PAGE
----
A Safeguarding Checklist:

12 questions every parent and coach should ask.

by | Jan 29, 2019 | Articles

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We assume that all children’s activity centers and your local high school are doing the right thing to protect kids from predators, the same way we assume restaurants are following food safety standards. We don’t go into a restaurant and demand to check the kitchen, because the government has already inspected it. Regrettably, even though the US Olympic Committee was created and is governed by a federal statute, there is no agency that oversees how the USOC or national governing bodies  like USA Gymnastics are run. While students can take their complaints to the Department of Education; employees can go to the Equal Employment Opportunity Commission, no comparable government agency oversees athletes. Most countries have a “Minister of Sport” position, but the US does not. Even more unfortunate is the fact that predators always find a way to be near kids, which means parents and coaches looking for a safe environment are not only within their rights, but most definitely should  be “checking out the kitchen” in gymnastics training facilities.

The annotated guidelines below, adapted from leading organizations,  protect not only the child, but also the staff. Predators can be manipulative, gregarious and very hard to convict. These guidelines help identify and eliminate grooming behavior before it reaches the criminal level. Here’s how to order your gymnastics with a heaping helping of safety!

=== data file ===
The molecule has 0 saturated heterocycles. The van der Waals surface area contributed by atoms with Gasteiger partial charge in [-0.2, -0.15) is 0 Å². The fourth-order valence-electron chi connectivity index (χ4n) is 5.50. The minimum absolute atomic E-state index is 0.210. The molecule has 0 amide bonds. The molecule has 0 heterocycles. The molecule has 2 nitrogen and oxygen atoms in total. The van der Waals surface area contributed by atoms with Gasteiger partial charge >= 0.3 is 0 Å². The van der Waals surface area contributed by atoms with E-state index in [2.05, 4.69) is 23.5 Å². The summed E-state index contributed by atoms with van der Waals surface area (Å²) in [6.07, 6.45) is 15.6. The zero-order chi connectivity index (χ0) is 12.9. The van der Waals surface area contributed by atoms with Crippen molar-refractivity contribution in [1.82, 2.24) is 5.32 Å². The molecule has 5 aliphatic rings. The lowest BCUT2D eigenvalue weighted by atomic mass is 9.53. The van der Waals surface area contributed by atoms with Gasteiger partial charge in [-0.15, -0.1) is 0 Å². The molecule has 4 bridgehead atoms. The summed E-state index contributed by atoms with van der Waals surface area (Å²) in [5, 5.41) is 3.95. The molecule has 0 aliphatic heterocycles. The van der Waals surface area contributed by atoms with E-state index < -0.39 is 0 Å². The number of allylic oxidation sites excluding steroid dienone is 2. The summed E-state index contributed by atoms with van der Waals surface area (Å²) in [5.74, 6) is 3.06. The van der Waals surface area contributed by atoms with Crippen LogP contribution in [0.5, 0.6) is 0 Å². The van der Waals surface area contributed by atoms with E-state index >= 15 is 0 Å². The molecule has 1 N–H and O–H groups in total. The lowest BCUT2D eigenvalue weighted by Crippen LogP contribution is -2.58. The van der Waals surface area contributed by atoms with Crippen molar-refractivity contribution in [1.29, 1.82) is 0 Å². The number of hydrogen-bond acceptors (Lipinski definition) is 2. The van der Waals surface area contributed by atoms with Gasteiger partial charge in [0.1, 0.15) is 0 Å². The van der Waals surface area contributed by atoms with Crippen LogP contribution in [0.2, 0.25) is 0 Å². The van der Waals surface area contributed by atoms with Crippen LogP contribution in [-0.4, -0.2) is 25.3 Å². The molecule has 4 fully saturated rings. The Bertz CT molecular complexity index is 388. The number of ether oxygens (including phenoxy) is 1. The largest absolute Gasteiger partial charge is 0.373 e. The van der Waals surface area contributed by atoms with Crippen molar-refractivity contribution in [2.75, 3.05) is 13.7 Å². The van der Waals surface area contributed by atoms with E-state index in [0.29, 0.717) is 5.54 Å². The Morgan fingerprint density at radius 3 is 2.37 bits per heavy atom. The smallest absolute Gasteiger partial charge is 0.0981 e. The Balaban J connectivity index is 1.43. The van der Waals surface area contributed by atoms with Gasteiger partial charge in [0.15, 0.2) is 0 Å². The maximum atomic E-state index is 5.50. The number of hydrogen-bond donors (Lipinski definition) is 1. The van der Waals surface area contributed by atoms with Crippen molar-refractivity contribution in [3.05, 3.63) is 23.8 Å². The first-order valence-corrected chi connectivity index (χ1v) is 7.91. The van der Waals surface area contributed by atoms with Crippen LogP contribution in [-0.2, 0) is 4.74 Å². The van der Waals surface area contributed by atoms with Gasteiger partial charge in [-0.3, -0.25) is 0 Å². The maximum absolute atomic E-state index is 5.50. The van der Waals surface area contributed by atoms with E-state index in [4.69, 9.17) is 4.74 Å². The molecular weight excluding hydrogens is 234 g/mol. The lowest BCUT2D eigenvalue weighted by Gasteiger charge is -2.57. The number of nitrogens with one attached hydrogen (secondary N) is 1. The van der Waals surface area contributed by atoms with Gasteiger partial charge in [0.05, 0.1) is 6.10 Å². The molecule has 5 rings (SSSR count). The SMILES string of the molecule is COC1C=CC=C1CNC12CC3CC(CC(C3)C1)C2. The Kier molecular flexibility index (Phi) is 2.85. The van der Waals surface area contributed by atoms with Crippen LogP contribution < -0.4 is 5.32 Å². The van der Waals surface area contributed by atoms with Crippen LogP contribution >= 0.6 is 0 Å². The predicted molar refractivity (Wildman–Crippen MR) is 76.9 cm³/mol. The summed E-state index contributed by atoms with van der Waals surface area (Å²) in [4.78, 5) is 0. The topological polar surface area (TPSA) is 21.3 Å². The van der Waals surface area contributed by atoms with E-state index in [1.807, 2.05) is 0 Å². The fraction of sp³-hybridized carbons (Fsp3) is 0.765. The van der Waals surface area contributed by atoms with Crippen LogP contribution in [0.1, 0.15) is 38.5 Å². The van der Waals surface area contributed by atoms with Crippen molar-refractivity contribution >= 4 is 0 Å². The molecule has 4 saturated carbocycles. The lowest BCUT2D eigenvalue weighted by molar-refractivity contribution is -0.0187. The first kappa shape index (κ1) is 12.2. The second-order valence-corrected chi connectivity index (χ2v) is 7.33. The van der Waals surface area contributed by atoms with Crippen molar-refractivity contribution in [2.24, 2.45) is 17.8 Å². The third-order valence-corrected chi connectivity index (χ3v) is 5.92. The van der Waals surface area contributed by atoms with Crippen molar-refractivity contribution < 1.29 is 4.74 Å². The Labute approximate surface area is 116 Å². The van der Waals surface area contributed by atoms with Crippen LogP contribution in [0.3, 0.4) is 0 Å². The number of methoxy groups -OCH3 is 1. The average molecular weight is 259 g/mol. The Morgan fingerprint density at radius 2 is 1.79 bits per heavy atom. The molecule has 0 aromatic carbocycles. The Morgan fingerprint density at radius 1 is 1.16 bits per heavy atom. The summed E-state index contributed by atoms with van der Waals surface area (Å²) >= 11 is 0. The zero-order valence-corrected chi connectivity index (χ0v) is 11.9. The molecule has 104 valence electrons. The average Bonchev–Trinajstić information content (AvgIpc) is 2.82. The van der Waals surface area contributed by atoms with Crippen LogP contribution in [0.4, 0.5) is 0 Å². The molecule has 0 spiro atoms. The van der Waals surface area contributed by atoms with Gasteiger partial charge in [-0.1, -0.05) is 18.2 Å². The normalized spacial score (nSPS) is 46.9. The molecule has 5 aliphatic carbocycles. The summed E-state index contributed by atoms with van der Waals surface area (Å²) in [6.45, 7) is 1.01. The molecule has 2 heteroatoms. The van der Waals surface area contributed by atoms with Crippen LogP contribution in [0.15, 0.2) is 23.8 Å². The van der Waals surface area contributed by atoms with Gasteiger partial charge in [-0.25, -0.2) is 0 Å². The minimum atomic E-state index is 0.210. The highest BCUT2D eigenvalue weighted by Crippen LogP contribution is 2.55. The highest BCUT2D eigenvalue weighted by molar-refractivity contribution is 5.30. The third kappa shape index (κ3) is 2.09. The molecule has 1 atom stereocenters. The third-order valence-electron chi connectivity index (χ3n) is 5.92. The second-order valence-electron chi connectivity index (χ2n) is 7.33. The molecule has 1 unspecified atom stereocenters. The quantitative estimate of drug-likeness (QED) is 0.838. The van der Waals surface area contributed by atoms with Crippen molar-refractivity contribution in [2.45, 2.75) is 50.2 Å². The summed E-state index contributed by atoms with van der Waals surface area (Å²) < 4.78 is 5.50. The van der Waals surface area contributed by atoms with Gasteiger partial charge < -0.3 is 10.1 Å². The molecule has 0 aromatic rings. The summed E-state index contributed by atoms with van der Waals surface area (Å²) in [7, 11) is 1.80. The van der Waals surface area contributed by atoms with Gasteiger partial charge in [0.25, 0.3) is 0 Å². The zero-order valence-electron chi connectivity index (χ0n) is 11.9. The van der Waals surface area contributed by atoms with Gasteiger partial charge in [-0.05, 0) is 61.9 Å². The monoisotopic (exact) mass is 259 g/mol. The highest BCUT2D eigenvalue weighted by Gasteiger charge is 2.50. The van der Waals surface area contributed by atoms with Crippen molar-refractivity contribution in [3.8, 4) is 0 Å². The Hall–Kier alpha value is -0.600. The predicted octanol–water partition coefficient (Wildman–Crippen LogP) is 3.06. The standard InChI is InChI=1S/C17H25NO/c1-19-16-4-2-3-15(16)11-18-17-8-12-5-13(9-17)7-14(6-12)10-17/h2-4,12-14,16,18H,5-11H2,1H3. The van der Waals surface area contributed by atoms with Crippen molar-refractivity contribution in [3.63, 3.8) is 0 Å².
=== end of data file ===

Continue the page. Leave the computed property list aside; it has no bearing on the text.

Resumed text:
Questions that everyone should be asking when choosing a school or gym:

* Absolute best practices

+ Bonus best practices for extra points

Club/School Name_____________________________________________Date___________

Spoke With__________________________________________________________________

  • Are all of your staff (administrative staff, volunteers, cheer, recreational, and competitive coaching staff) USA Gymnastics Professional members in good standing or equivalent?*  

USAG professional members must pass a bi-annual background check and take a safety certification course which includes education on safety and preventing sexual abuse. An equivalent would be USA Parkour which at least has safety education.

  • Are all of your staff CPR and First Aid Safety certified?*
  • Does everyone who works at the gym (including coaches, volunteers, front desk etc.) have a current criminal background check on file?*
    • Does your background check cover both misdemeanors and felony convictions? * _________